Understanding how this can happen may help you stay dry, but it's complicated.  So I'm going to skip all the mathematical formulas that I don't understand anyway, and say it's due to some kind of magnetic repellency.  In other words, some materials repel water (or vice versa), and other materials attract water.  Some repel really strongly, other weakly.  So your breathable garment is either made of woven fibers that naturally repel water (rare), or the fibers of cotton, polyester, leather etc. are coated with a material that repels water.  These water-repelling substances are called "hydrophobic" which means they are scared of water, or water is scared of them, I'm not sure which.  But you will see water ball up and roll away on a very hydrophobic material, just as though it had seen a ghost.

About ten years ago, there was a spray called Scotchguard that would make ordinary fabrics waterproof-breathable.  It apparently has been withdrawn from the market.  The maker decided that it did not biodegrade in a safe manner, and so stopped promoting and selling it.  The leading sellers of waterproof breathable today are Gore-tex and Nikwax. (and others like them)  I guess their formulas are secret or something, so I don't know any more about them.  Goretex is a specially woven material, which apparently is treated or embedded with hydrophobic material, and the Gore-tex layer is sewed into the garment.  So you probably cannot add Gore-tex to a given garment after it is manufactured.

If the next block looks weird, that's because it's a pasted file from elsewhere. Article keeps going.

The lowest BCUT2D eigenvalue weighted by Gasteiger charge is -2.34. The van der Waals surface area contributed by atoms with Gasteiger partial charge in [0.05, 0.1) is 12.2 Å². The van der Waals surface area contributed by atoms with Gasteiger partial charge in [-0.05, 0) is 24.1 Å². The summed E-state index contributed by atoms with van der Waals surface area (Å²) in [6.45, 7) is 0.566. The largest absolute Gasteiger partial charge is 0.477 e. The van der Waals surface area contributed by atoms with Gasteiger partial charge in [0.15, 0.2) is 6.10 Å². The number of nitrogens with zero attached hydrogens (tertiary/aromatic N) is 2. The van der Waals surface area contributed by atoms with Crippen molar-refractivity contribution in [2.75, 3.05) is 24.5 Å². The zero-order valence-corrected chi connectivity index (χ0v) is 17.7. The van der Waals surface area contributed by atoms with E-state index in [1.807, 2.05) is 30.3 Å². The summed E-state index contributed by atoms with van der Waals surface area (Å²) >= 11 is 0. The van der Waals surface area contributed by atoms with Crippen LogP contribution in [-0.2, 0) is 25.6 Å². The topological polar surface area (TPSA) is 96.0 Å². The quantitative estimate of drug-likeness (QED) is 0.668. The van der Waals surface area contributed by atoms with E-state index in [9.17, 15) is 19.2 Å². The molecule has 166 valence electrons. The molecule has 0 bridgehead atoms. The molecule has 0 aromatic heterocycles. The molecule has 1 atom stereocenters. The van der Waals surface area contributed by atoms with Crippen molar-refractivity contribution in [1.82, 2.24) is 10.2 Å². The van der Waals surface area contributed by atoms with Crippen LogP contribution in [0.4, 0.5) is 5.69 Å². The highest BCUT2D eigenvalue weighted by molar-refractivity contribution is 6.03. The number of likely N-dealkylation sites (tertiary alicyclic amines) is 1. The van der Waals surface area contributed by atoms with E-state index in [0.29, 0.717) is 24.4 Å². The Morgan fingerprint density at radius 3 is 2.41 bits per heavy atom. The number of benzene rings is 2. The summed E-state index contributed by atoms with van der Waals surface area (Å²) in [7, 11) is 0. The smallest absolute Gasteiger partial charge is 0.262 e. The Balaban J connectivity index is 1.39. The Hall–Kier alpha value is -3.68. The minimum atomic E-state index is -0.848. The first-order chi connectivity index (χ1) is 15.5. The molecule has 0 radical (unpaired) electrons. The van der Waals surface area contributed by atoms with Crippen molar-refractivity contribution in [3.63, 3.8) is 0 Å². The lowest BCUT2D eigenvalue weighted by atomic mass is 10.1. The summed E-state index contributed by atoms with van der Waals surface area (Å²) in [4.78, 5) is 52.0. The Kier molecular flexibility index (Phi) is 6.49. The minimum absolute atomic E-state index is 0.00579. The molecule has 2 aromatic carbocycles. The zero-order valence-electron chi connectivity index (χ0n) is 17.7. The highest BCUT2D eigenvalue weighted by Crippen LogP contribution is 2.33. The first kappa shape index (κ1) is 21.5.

Nikwax is a spray on, or wash-in material that will work on ordinary non-waterproof fabrics.  For example, Nikwax can work on a polyester shell, ordinary leather boots and gloves, or a pair of cotton jeans, down feathers, or even a paper map.  Now some of these fabrics are not very waterproof to start with, like cotton.  So when you treat a pair of jeans with Nik-wax (even using the proper procedure), they will not be truly waterproof.  But they will not absorb water anywhere near as quickly, and they will dry out faster than natural cotton.  Nikwax is more waterproof on materials that have some degree of natural waterproofing already (like tight weave, or small spaces)